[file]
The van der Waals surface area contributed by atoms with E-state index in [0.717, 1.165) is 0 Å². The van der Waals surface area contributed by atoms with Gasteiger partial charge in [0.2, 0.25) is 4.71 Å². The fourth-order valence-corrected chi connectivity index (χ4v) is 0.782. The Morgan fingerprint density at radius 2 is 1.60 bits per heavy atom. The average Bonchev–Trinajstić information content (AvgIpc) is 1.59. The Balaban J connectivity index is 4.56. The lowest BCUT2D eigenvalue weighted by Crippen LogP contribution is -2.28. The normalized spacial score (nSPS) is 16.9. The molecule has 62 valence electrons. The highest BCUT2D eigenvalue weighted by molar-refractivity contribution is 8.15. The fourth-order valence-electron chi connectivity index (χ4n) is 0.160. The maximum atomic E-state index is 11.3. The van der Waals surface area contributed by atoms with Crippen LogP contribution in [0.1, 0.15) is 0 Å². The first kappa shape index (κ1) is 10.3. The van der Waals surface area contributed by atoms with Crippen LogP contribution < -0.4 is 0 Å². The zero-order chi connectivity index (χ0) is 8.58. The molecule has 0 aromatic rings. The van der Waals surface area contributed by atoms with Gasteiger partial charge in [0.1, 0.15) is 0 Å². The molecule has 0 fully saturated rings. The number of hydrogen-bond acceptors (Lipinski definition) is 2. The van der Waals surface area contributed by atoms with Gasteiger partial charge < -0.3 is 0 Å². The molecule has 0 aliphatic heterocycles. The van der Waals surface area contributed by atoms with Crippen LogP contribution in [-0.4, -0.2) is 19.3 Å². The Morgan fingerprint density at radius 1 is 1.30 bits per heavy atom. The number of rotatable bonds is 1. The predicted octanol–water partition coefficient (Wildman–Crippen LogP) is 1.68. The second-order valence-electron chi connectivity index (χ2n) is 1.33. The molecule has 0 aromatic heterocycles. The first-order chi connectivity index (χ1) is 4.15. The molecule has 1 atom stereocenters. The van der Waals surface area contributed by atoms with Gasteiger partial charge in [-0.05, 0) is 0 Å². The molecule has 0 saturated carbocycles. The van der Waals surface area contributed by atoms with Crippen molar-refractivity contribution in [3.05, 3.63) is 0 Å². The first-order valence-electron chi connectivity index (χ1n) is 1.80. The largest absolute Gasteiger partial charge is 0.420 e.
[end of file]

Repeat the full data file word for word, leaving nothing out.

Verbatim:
The van der Waals surface area contributed by atoms with E-state index in [0.717, 1.165) is 0 Å². The van der Waals surface area contributed by atoms with Gasteiger partial charge in [0.2, 0.25) is 4.71 Å². The fourth-order valence-corrected chi connectivity index (χ4v) is 0.782. The Morgan fingerprint density at radius 2 is 1.60 bits per heavy atom. The average Bonchev–Trinajstić information content (AvgIpc) is 1.59. The Balaban J connectivity index is 4.56. The lowest BCUT2D eigenvalue weighted by Crippen LogP contribution is -2.28. The normalized spacial score (nSPS) is 16.9. The molecule has 62 valence electrons. The highest BCUT2D eigenvalue weighted by molar-refractivity contribution is 8.15. The fourth-order valence-electron chi connectivity index (χ4n) is 0.160. The maximum atomic E-state index is 11.3. The van der Waals surface area contributed by atoms with Crippen LogP contribution in [0.1, 0.15) is 0 Å². The first kappa shape index (κ1) is 10.3. The van der Waals surface area contributed by atoms with Crippen LogP contribution < -0.4 is 0 Å². The zero-order chi connectivity index (χ0) is 8.58. The molecule has 0 aromatic rings. The van der Waals surface area contributed by atoms with Gasteiger partial charge in [0.1, 0.15) is 0 Å². The molecule has 0 fully saturated rings. The number of hydrogen-bond acceptors (Lipinski definition) is 2. The van der Waals surface area contributed by atoms with Gasteiger partial charge < -0.3 is 0 Å². The molecule has 0 aliphatic heterocycles. The van der Waals surface area contributed by atoms with Crippen LogP contribution in [-0.4, -0.2) is 19.3 Å². The Morgan fingerprint density at radius 1 is 1.30 bits per heavy atom. The number of rotatable bonds is 1. The predicted octanol–water partition coefficient (Wildman–Crippen LogP) is 1.68. The second-order valence-electron chi connectivity index (χ2n) is 1.33. The molecule has 0 aromatic heterocycles. The first-order chi connectivity index (χ1) is 4.15. The molecule has 1 atom stereocenters. The van der Waals surface area contributed by atoms with Gasteiger partial charge in [-0.05, 0) is 0 Å². The molecule has 0 saturated carbocycles. The van der Waals surface area contributed by atoms with Crippen molar-refractivity contribution in [3.05, 3.63) is 0 Å². The first-order valence-electron chi connectivity index (χ1n) is 1.80. The largest absolute Gasteiger partial charge is 0.420 e.